Being consistent with the questions makes it easier and quicker to pull out themes from the interviews and document them.

A colleague sketching session

I gathered information in a different way. I ran a sketching workshop alongside Kathryn’s sessions. It was an opportunity to engage a people from Food, Funeralcare, Digital, Membership and Insurance.

The aim of the session was to get ideas out of people’s heads and onto paper. But not everyone’s immediately comfortable with a piece of blank paper so I guided the session with discussion points. I asked the group to think about things like:

  • how the Co-op could benefit communities better
  • how we can get more customers to become members
  • what Co-op Membership could mean in the future

The prompts encouraged the group to think about solutions to problems rather than Membership or technology specifically. It got them thinking about genuine user needs.

Photograph of two overlapping pieces of paper with sketched from the sketching session on.

At the end of the session we had over 80 different sketched ideas and the stakeholders left feeling engaged and invested.

Stuff we learnt

From the interviews and sketching workshops, we learnt that each business area has their own agenda and their own idea of how we should engage customers and members. However, despite that, the same things kept cropping up about what the app should offer including:

  • having a membership card on your phone
  • seeing your 5% reward balance
  • being able to choose a cause
  • signing up to be a member
  • digital coupons

Talking to customers in stores

Kathryn spent some time in Co-op food stores in central Manchester and suburban Leeds speaking to a diverse range of customers. Armed with a short questionnaire and a quick paper prototype based on our early assumptions, Kathryn looked into how people shop and how they use loyalty cards generally.

Photograph of 3 sheets'worth of paper prototypes that Kathryn showed to customers.

The research raised some interesting needs, attitudes and behaviours.

One of the more surprising observations was that some customers have made their own workarounds to augment their membership experience, from taking a photo of their membership card to adding it to Apple or Android Wallet. Interestingly, stakeholders had mentioned similar things when they’d spent time with Kathryn too.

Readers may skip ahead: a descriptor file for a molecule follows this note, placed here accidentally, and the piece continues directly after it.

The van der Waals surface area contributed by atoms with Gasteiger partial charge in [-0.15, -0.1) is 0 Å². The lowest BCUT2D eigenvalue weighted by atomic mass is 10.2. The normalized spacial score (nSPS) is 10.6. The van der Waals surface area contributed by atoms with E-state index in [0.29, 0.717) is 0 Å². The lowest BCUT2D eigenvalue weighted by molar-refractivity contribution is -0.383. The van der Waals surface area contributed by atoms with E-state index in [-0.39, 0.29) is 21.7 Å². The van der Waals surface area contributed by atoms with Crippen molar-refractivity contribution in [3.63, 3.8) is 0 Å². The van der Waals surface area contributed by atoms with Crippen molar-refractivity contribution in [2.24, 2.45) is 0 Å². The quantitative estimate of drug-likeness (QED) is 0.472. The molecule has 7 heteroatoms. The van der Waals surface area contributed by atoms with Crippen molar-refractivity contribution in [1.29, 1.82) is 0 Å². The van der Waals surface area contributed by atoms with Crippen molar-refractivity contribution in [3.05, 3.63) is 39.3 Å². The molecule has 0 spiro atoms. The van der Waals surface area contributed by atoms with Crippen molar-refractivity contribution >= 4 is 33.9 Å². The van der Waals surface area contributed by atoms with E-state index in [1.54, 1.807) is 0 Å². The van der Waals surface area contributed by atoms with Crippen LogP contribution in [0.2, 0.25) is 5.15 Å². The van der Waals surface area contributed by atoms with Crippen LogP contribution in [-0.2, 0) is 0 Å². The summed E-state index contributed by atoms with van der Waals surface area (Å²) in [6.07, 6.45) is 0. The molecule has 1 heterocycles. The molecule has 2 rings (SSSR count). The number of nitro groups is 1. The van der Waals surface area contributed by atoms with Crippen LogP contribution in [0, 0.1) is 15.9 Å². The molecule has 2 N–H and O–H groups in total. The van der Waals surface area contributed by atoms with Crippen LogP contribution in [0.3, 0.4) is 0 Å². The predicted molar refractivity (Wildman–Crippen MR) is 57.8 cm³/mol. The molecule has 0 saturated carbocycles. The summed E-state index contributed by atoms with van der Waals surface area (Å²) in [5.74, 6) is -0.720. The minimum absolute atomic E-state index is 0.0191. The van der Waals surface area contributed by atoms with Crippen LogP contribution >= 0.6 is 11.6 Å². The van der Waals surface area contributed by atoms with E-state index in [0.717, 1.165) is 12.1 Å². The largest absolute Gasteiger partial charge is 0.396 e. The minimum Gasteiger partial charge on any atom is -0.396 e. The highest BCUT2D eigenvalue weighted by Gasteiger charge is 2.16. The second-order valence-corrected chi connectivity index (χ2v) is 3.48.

Things to think about

Membership is central to the Co-op and a physical membership card has been central to Co-op Membership – at the moment it’s what identifies them as a member to us as a business, to colleagues in store. But a plastic card can be easily lost, damaged or forgotten. As a non-interactive thing, it also means that the interaction a member has with their account is usually at the end of their in-store experience.

Our research has made us understand that there’s an opportunity to change the ‘thing’ that links a member to the Co-op might be. At the moment this is the Membership card and it’s typically at the end of the member journey. An app could change that.

At the end of the 10 days of research, we’ve found there’s a user need for:

  1. A ‘digitised’ membership card.
  2. Allowing a user to check their rewards balance on demand.
  3. Accessing coupons from a phone.

We were given lots of ideas that would add value to members if we built an app but including them right away doesn’t make sense. We’ll start small, build the right thing and we’ll iterate and grow over time. By putting the membership card on someone’s device we create a platform for more functionality in the future.

We’re building a Co-op app

A small team has started building an app for members. We’ll build it and test it to gather more insights and identify risks. It’ll also give us an opportunity to observe people using the app in a real environment. Not all tills can scan barcodes on phones so we’ll be trialling the app with colleagues in the Angel Square store because we know that the tills here can. If it’s a success we can then begin to roll the app out to selected stores.

The value behind this kind of trial is that we have no commitment to do more, we can test this initial slice of functionality, learn from it, and then use that learning to decide where to go next.

Jack Sheppard
Interaction designer

Kathryn Grace
Service designer

Service Design workshops in Co-op Food

Last week we began a series of Service Design workshops with our Food business.
We’re working on a two week discovery phase by the end of which we’ll pick three projects to take in Alpha.

The project is being led by myself and Jo Whitfield the Finance Director in Food. We’re working with UsTwo as our service design partner. Importantly, as the unit of delivery is the team, our team is made up of CoopDigital, Food and UsTwo.

The team have visited stores, spoken to our colleagues, spent some time in a depot and with our call centre. We’ve been out talking to customers and members.

Picture of food service design discovery work
Food Service Design discovery

There’s lots to cover so we’ve been sketching user journeys with colleagues from every part of the business. We’re looking for clear user needs that will make things easier for members, customers or colleagues.

Picture of sketches from food service design discovery work
Outputs from a sketching workshop

As we believe in working in the open, we’ll blog about our progress on this blog.

Ben Terrett
Group Design Director